V S Ramachandran - Laurel & Hardy TV - Stan Richard Dawkins TV - Weird or What? TV - Horizon TV - Alice Roberts TV - Stephen Hawking - Francis Crick - Great Thinkers in Their Own Words TV - Michael Mosley TV - Mankind: The Story of All of Us TV - Jacob Bronowski TV - Leslie Aiello - The Human Spark TV - Tony Robinson TV - Dara O’Briain’s Science Club TV - Through the Keyhole TV - Emily Dickinson - A A Milne - Lord Byron - Woody Allen - William Shakespeare - Albert Einstein - Alan Turing - Groucho Marx - Carl Sagan - Robert Frost - Secrets of the Occult TV - J B S Haldane - Betty Edwards - David Pederson - Bruce Hood - Graham Gynn & Tony Wright - Michael Mosley TV - Arthur Conan Doyle - Kurt Vonnegut - Justin Bieber - Steven Pinker - Aesop - Will Cuppy - Charles Scott Sherrington - Samuel Butler - Maria Montessori - John Steinbeck - Miguel de Cervantes Saavedra - Helen Morrison - Star Trek TV - David Attenborough TV - Peter Wheeler - Virginia Woolf - The Office US TV - L Frank Baum & The Wizard of Oz 1939 - Young Frankenstein 1974 - Decoding the Brain: Breakthrough TV - Dracula: Dead and Loving It 1995 - David Eagleman TV - Derek Johnson - Louis Theroux TV - Andrew Marr TV - Monty Python’s Flying Circus TV - Incredible Medicine: Dr Weston’s Casebook TV - The Boy With No Brain: Extraordinary People TV - Hannah Fry: Size Matters TV - 54 Hours: The Gladbeck Hostage Crisis TV - Hamilton’s Pharmacopeia TV - Dark Net 2016 - Inside the Criminal Mind 2018 - In Search of … TV - Eric Kandel -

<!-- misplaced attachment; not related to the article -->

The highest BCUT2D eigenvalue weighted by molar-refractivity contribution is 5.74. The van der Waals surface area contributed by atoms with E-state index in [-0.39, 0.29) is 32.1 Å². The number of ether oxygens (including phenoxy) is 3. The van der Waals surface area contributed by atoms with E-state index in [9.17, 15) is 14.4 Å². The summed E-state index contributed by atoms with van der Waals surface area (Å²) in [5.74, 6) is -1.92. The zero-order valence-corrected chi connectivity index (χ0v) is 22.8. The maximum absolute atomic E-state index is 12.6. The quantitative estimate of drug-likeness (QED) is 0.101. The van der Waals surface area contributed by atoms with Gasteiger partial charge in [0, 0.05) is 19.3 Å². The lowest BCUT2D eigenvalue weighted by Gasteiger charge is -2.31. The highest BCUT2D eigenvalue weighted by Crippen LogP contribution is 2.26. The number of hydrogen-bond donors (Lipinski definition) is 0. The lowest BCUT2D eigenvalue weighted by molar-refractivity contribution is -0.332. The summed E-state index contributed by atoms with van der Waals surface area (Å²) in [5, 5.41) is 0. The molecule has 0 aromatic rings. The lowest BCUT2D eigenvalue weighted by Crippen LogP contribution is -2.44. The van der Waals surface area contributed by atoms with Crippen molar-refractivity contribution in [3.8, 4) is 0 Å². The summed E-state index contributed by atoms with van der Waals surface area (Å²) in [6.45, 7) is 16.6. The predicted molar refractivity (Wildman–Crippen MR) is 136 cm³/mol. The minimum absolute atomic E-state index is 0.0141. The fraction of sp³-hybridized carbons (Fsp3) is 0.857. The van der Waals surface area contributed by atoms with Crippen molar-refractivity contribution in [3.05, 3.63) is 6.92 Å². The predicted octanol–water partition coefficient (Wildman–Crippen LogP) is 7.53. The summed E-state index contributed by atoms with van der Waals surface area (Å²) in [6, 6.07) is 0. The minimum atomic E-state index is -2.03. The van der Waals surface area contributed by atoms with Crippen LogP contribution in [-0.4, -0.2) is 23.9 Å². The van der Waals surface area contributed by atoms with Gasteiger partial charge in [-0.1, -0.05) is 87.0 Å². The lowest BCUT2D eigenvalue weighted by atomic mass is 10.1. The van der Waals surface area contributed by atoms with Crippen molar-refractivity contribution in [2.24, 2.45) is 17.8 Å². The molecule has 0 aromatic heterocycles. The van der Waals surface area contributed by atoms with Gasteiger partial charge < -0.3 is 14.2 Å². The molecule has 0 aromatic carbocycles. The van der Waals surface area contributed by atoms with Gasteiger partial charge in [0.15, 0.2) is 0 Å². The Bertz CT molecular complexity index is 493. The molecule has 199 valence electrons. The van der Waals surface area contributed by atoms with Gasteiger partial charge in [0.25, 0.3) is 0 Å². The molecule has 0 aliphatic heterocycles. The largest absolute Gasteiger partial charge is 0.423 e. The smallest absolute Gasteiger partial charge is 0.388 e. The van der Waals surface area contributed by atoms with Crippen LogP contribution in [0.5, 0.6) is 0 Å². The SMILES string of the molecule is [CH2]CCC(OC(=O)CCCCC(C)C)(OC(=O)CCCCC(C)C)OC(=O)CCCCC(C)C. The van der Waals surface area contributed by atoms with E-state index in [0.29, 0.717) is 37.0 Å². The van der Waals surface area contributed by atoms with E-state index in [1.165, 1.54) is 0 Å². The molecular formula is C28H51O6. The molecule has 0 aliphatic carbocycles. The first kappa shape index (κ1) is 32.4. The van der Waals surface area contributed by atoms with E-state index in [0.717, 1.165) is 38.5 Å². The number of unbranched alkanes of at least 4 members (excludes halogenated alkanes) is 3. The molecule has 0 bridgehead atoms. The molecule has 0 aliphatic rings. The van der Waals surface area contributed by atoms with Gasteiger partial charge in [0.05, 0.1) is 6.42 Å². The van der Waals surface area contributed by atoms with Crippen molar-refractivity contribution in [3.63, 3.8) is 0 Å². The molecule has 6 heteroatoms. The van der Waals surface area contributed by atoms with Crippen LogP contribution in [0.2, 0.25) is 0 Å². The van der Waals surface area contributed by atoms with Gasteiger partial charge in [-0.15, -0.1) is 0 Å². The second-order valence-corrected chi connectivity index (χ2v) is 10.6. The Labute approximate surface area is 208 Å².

How can a three-pound mass of jelly that you can hold in your palm imagine angels, contemplate the meaning of infinity, and even question its own place in the cosmos? Especially awe inspiring is the fact that any single brain, including yours, is made up of atoms that were forged in the hearts of countless, far-flung stars billions of years ago. These particles drifted for eons and light-years until gravity and change brought them together here, now. These atoms now form a conglomerate – your brain – that can not only ponder the very stars that gave it birth but can also think about its own ability to think and wonder about its own ability to wonder. With the arrival of humans, it has been said, the universe has suddenly become conscious of itself. This, truly, it the greatest mystery of all. V S Ramachandran, The Tell-Tale Brain: A Neuroscientist's Quest for What Makes Us Human